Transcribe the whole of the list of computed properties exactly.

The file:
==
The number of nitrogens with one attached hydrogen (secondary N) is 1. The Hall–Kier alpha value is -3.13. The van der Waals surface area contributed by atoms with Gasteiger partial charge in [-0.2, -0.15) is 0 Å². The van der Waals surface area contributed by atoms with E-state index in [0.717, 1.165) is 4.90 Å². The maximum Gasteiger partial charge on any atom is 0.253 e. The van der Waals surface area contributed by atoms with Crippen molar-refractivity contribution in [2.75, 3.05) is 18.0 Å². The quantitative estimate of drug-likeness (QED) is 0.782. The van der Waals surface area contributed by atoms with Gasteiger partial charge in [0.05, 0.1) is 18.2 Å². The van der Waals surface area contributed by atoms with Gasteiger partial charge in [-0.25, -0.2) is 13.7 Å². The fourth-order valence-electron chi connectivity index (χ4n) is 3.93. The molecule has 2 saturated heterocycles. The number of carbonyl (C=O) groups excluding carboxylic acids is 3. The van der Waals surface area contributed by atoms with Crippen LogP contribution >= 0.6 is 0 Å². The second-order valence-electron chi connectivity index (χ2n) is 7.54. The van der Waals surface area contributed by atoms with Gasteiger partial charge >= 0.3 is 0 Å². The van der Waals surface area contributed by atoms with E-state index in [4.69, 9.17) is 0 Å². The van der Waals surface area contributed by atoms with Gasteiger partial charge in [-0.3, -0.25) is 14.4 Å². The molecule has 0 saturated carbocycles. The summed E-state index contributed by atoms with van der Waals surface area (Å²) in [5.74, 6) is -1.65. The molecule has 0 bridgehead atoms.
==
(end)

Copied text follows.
The number of nitrogens with one attached hydrogen (secondary N) is 1. The Hall–Kier alpha value is -3.13. The van der Waals surface area contributed by atoms with Gasteiger partial charge in [-0.2, -0.15) is 0 Å². The van der Waals surface area contributed by atoms with E-state index in [0.717, 1.165) is 4.90 Å². The maximum Gasteiger partial charge on any atom is 0.253 e. The van der Waals surface area contributed by atoms with Crippen molar-refractivity contribution in [2.75, 3.05) is 18.0 Å². The quantitative estimate of drug-likeness (QED) is 0.782. The van der Waals surface area contributed by atoms with Gasteiger partial charge in [0.05, 0.1) is 18.2 Å². The van der Waals surface area contributed by atoms with Gasteiger partial charge in [-0.25, -0.2) is 13.7 Å². The fourth-order valence-electron chi connectivity index (χ4n) is 3.93. The molecule has 2 saturated heterocycles. The number of carbonyl (C=O) groups excluding carboxylic acids is 3. The van der Waals surface area contributed by atoms with Crippen LogP contribution >= 0.6 is 0 Å². The second-order valence-electron chi connectivity index (χ2n) is 7.54. The van der Waals surface area contributed by atoms with Gasteiger partial charge >= 0.3 is 0 Å². The van der Waals surface area contributed by atoms with E-state index in [4.69, 9.17) is 0 Å². The van der Waals surface area contributed by atoms with Gasteiger partial charge in [-0.3, -0.25) is 14.4 Å². The molecule has 0 saturated carbocycles. The summed E-state index contributed by atoms with van der Waals surface area (Å²) in [5.74, 6) is -1.65. The molecule has 0 bridgehead atoms.